CAS  PubMed  PubMed Central  Google Scholar 

  135. 135.

    Mamad, O., McNamara, H. M., Reilly, R. B. & Tsanov, M. Medial septum regulates the hippocampal spatial representation. Front. Behav. Neurosci. 9, 166 (2015).

    PubMed  PubMed Central  Google Scholar 

  136. 136.

    Otchy, T. M. et al. Acute off-target effects of neural circuit manipulations. Nature 528, 358–363 (2015).

    CAS  PubMed  Google Scholar 

  137. 137.

    Tervo, D. G. R. et al. A designer AAV variant permits efficient retrograde access to projection neurons. Neuron 92, 372–382 (2016).

    CAS  PubMed  PubMed Central  Google Scholar 

  138. 138.

    Sun, Y. et al. Cell-type-specific circuit connectivity of hippocampal CA1 revealed through cre-dependent rabies tracing. Cell Rep. 7, 269–280 (2014).

    CAS  PubMed  PubMed Central  Google Scholar 

  139. 139.

    Do, J. P. et al. Cell type-specific long-range connections of basal forebrain circuit. eLife 5, e13214 (2016).

    PubMed  PubMed Central  Google Scholar 

  140. 140.

    Ascoli, G. A. et al. Petilla terminology: Nomenclature of features of GABAergic interneurons of the cerebral cortex. Nat. Rev. Neurosci. 9, 557–568 (2008).

    CAS  PubMed  Google Scholar 

  141. 141.

    Murata, K. et al. GABAergic neurons in the olfactory cortex projecting to the lateral hypothalamus in mice. Sci. Rep. 9, 7132 (2019).

    PubMed  PubMed Central  Google Scholar 

  142. 142.

    Chen, M. C. et al. Identification of a direct GABAergic pallidocortical pathway in rodents. Eur. J. Neurosci. 41, 748–759 (2015).

    PubMed  PubMed Central  Google Scholar 

  143. 143.

    McDonald, A. J. & Zaric, V. GABAergic somatostatin-immunoreactive neurons in the amygdala project to the entorhinal cortex. Neuroscience 290, 227–242 (2015).

    CAS  PubMed  PubMed Central  Google Scholar 

  144. 144.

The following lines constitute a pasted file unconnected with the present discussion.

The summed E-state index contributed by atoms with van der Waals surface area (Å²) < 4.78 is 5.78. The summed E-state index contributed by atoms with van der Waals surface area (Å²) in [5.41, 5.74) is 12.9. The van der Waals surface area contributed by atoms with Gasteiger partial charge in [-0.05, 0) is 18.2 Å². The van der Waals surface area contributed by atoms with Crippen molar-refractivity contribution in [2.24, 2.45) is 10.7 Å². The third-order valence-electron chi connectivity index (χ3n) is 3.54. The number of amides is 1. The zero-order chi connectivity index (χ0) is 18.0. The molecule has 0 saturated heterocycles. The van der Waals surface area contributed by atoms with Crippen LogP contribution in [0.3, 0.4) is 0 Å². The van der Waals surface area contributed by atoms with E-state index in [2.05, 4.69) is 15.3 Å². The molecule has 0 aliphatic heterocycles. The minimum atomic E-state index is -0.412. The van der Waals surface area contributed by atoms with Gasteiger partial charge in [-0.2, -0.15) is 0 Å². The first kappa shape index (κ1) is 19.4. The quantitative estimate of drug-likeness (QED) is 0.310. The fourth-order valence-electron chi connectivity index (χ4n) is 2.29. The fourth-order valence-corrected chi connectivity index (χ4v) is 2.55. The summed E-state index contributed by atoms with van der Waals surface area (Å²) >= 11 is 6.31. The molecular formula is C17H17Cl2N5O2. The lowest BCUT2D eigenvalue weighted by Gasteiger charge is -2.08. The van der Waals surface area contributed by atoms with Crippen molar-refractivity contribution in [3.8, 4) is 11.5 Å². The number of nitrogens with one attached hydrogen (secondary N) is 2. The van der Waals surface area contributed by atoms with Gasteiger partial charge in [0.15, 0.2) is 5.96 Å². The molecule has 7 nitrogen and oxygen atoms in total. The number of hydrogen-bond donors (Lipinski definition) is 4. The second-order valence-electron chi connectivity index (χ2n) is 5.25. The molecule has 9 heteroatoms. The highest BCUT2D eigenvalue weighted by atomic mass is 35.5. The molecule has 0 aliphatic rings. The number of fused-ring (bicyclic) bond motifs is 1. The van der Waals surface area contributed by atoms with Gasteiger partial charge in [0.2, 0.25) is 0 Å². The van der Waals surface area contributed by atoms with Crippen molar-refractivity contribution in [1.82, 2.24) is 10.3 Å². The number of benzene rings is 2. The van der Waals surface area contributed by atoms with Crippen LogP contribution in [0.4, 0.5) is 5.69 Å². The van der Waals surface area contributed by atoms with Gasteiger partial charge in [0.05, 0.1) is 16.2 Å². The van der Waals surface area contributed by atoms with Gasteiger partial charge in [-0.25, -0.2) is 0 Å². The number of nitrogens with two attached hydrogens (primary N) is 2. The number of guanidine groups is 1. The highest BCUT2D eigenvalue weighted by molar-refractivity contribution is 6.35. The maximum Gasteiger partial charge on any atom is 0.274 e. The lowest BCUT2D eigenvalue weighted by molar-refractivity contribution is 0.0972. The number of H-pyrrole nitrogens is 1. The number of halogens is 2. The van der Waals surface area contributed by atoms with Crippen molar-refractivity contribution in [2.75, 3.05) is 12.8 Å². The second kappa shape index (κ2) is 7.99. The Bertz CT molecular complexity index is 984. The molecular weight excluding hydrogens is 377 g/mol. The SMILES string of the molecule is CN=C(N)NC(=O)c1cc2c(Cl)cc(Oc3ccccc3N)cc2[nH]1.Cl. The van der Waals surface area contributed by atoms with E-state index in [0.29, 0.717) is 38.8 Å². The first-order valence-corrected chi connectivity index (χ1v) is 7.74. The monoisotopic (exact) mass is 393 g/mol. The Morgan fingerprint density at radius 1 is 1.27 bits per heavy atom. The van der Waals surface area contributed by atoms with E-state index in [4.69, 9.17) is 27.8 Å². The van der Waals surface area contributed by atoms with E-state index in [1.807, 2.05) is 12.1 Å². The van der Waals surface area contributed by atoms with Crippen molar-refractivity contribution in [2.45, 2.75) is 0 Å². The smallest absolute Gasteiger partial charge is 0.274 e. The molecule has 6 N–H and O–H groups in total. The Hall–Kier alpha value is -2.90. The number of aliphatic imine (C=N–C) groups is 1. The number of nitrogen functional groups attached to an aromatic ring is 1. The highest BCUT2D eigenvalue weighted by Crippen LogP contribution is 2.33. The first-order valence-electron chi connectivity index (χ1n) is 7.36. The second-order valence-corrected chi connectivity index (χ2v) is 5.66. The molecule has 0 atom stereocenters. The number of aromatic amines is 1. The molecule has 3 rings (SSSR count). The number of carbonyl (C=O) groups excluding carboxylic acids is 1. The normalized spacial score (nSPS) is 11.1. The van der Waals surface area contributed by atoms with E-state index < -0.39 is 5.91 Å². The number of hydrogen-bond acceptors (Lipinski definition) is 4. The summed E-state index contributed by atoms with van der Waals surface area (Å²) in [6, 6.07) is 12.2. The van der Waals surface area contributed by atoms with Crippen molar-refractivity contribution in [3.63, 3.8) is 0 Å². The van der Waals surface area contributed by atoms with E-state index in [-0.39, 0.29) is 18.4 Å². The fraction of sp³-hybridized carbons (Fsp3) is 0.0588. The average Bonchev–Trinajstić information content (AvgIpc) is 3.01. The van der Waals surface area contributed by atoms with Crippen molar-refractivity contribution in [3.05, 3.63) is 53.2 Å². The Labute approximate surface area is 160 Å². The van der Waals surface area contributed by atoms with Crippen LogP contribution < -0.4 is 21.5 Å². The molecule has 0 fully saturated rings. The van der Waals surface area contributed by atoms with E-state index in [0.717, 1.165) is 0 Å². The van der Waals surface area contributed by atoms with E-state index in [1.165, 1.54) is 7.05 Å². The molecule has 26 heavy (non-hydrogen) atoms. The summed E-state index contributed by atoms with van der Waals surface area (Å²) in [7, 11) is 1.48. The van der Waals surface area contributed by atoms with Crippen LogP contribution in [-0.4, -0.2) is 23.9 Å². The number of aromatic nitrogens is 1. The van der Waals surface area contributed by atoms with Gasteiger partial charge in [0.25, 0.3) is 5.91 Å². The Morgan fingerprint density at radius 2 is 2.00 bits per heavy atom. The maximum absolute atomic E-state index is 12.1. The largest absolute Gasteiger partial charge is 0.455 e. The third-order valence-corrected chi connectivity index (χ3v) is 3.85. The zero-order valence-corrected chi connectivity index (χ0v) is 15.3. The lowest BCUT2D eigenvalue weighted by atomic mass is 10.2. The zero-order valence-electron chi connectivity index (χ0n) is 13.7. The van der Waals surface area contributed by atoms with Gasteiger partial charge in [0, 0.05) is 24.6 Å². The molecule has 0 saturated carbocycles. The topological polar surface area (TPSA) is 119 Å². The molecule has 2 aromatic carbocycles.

Seo, D. O. et al. A GABAergic projection from the centromedial nuclei of the amygdala to ventromedial prefrontal cortex modulates reward behavior. J. Neurosci. 36, 10831–10842 (2016).

    CAS  PubMed  PubMed Central  Google Scholar 

  145. 145.

    Bang, S. J. & Commons, K. G. Forebrain GABAergic projections from the dorsal raphe nucleus identified by using GAD67-GFP knock-in mice. J. Comp. Neurol. 520, 4157–4167 (2012).

    CAS  PubMed  PubMed Central  Google Scholar 

  146. 146.

    Bakst, I., Avendano, C., Morrison, J. H. & Amaral, D. G. An experimental analysis of the origins of somatostatin-like immunoreactivity in the dentate gyrus of the rat. J. Neurosci. 6, 1452–1462 (1986).

    CAS  PubMed  PubMed Central  Google Scholar 

  147. 147.

    Léránth, C. & Frotscher, M. Cholinergic innervation of hippocampal GAD- and somatostatin-immunoreactive commissural neurons. J. Comp. Neurol. 261, 33–47 (1987).

    PubMed  Google Scholar 

  148. 148.

    Deller, T. & Leranth, C. Synaptic connections of neuropeptide Y (NPY) immunoreactive neurons in the hilar area of the rat hippocampus. J. Comp. Neurol. 300, 433–447 (1990).

    CAS  PubMed  Google Scholar 

  149. 149.

    Zappone, C. A. & Sloviter, R. S. Commissurally projecting inhibitory interneurons of the rat hippocampal dentate gyrus: a colocalization study of neuronal markers and the retrograde tracer Fluoro-Gold. J. Comp. Neurol. 441, 324–344 (2001).

    CAS  PubMed  Google Scholar 

  150. 150.

    Acsády, L., Pascual, M., Rocamora, N., Soriano, E. & Freund, T. F. Nerve growth factor but not neurotrophin-3 is synthesized by hippocampal GABAergic neurons that project to the medial septum. Neuroscience 98, 23–31 (2000).

    PubMed  Google Scholar 

  151. 151.

    Jinno, S. & Kosaka, T. Colocalization of parvalbumin and somatostatin-like immunoreactivity in the mouse hippocampus: quantitative analysis with optical disector. J. Comp. Neurol. 428, 377–388 (2000).

    CAS  PubMed  Google Scholar 

  152. 152.

    Jinno, S. & Kosaka, T. Immunocytochemical characterization of hippocamposeptal projecting GABAergic nonprincipal neurons in the mouse brain: a retrograde labeling study. Brain Res. 945, 219–231 (2002).

    CAS  PubMed  Google Scholar 

  153. 153.

    Gulyás, A. I., Hájos, N., Katona, I. & Freund, T. F. Interneurons are the local targets of hippocampal inhibitory cells which project to the medial septum. Eur. J. Neurosci. 17, 1861–1872 (2003).

    PubMed  Google Scholar 

  154. 154.